Executive Branch In UK
Executive branch: Chief of State: Queen ELIZABETH II (since 6 February 1952); Heir Apparent Prince CHARLES (son of the queen, born 14 November 1948)
Head of government: Prime Minister Theresa May (since 2016)
Cabinet: Cabinet of Ministers appointed by the prime minister
Elections: the monarchy is hereditary; following legislative elections, the leader of the majority party or the leader of the majority coalition usually becomes the prime minister
|Indian Parliamentary System||British Parliamentary System|
|The parliamentary system of government has the following merits:||The Parliamentary System of Britain has the following merits:|
|1. Harmony Between Legislature and Executive The greatest advantage of the parliamentary system is that it ensures har¬monious relationship and cooperation between the legislative and executive organs of the gov¬ernment. The executive is a part of the legisla¬ture and both are interdependent at work. As a result, there is less scope for disputes and con¬flicts between the two organs.||1. The responsibility of the Executive and Legislature-The most characteristic feature of the parliamentary form of government is the responsibility of the Executive to the Legislature.|
|2. Responsible Government By its very nature, the parliamentary system estab¬lishes a responsible government. The ministers are responsible to the Parliament for all their acts of omission and commission. The Parlia¬ment exercises control over the ministers through various devices like question hour, dis¬cussions, adjournment motion, no-confidence motion, etc.||2.Cabinet and Monarch- The Cabinet as the head of the Executive is answerable to the Parliament for its acts of omissions and commissions. The Monarch is the nominal head of the State. He/she acts on the advice of the ministers, who are responsible to the Parliament.|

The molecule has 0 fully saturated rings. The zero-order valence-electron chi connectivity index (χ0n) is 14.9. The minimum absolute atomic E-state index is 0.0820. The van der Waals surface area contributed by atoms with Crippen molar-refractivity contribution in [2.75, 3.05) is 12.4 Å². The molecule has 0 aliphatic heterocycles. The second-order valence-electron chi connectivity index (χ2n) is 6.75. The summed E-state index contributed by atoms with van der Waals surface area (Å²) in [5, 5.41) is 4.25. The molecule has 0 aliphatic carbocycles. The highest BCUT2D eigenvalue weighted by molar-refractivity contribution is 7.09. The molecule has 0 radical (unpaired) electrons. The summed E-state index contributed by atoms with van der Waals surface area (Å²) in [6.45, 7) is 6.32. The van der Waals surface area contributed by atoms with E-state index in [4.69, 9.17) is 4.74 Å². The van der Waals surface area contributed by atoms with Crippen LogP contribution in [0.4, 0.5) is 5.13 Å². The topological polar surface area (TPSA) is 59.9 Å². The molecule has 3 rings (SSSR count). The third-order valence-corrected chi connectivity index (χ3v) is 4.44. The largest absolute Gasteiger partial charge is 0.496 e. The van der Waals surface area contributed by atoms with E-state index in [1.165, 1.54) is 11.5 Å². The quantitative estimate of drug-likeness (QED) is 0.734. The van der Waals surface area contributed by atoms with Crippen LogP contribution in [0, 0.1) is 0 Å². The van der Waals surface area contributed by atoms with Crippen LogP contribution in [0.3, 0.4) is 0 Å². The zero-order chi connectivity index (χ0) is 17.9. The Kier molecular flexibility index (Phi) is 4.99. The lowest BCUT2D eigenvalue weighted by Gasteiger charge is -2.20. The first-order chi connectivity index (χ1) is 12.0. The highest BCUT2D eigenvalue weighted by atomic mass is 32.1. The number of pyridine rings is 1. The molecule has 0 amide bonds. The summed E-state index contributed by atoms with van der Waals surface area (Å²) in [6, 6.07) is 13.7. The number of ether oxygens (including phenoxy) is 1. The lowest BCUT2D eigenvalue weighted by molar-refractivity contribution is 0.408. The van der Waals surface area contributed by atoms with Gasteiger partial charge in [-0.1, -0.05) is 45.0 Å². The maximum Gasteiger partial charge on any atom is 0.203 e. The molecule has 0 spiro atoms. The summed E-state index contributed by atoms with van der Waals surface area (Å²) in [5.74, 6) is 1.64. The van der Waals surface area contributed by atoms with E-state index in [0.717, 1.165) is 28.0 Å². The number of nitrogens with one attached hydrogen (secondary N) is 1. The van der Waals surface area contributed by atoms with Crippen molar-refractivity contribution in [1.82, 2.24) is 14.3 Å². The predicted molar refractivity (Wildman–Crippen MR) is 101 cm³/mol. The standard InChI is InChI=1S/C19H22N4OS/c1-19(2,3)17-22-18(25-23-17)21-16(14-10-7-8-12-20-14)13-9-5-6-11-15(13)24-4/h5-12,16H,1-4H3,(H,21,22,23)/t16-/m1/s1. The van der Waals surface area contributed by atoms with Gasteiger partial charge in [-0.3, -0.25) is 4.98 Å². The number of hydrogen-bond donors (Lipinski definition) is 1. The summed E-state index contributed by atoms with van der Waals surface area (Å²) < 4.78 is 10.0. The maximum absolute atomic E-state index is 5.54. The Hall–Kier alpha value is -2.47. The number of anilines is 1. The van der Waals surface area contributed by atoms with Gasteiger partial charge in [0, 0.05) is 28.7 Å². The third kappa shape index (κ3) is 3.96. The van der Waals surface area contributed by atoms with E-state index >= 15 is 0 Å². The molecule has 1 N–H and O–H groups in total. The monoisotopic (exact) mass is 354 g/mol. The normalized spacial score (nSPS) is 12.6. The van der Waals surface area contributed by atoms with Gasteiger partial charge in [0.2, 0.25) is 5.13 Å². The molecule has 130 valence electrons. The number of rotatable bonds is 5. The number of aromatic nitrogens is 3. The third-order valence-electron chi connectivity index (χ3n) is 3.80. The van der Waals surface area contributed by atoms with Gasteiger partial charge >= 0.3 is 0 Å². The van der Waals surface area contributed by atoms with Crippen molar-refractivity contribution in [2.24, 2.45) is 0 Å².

|3. Prevents Despotism Under this sys¬tem, the executive authority is vested in a group of individuals (council of ministers) and not in a single person. This dispersal of authority checks the dictatorial tendencies of the execu¬tive. Moreover, the executive is responsible to the Parliament and can be removed by a no confidence motion.||3. Confidence of the House of Commons-The Cabinet remains in power as long as it enjoys the confidence of the House of Commons. Whenever the Cabinet loses the support of the majority members, it resigns or advises the King to dissolve the House of Commons in order to have a fresh election; In the new election, if the Cabinet gets the majority it continues in office; otherwise it resigns• in favour of a new government.|